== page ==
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Abstract

The neurological deterioration associated with Alzheimer’s disease (AD), involving accumulation of amyloid-beta peptides and neurofibrillary tangles, is associated with evident neuroinflammation. This is now seen to be a significant contributor to pathology. Recently the tenet of the privileged status of the brain, regarding microbial compromise, has been questioned, particularly in terms of neurodegenerative diseases. It is now being considered that microbiological incursion into the central nervous system could be either an initiator or significant contributor to these. This is a novel study using 16S ribosomal gene-specific Next generation sequencing (NGS) of extracted brain tissue. A
comparison was made of the bacterial species content of both frozen and formaldehyde fixed sections of a small cohort of Alzheimer-affected cases with those of cognitively unimpaired (normal). Our findings suggest an increase in bacterial populations in Alzheimer brain tissue compared with normal.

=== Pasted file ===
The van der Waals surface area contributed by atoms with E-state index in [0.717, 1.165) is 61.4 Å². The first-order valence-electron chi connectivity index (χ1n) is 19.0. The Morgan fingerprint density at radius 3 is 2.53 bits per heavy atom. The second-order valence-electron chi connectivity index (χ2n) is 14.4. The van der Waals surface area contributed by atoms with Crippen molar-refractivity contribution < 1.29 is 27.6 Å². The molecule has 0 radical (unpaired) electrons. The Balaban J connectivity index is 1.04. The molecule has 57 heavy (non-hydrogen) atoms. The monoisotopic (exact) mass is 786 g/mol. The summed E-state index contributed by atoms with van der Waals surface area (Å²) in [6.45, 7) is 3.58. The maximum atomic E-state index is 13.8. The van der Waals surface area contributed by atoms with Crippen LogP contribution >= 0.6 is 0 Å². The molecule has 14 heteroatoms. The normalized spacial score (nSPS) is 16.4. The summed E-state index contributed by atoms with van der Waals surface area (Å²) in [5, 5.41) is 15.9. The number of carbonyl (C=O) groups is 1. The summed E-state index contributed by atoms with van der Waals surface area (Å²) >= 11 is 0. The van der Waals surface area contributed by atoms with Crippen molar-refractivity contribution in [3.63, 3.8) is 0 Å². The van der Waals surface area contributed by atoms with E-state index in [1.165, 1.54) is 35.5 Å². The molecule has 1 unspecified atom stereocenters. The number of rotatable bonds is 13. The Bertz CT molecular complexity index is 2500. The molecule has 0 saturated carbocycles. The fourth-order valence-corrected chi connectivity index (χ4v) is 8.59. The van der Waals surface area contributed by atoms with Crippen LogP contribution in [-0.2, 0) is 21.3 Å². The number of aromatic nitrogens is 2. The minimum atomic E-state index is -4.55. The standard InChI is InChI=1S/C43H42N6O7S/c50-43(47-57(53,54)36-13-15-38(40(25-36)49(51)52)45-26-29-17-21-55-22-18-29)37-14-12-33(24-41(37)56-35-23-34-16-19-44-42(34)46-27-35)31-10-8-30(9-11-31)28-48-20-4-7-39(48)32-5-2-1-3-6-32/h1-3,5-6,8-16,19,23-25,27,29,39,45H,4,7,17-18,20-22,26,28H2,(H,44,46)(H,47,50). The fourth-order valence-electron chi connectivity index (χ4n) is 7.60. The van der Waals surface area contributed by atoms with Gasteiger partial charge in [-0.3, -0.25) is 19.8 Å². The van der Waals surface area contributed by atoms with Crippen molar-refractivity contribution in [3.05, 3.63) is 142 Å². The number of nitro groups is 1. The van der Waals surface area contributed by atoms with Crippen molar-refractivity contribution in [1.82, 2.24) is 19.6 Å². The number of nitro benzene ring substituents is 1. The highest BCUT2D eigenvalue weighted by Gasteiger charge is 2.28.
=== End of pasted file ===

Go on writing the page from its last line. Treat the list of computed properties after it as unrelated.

Original languageEnglish
Article number195
Number of pages13
JournalFrontiers in Aging Neuroscience
Volume9
DOIs
Publication statusPublished - 20 Jun 2017

Keywords

  • Alzheimer's disease (AD)
  • Next generation sequencing (NGS)
  • Bacteria
  • 16S rRNA
  • microbiome

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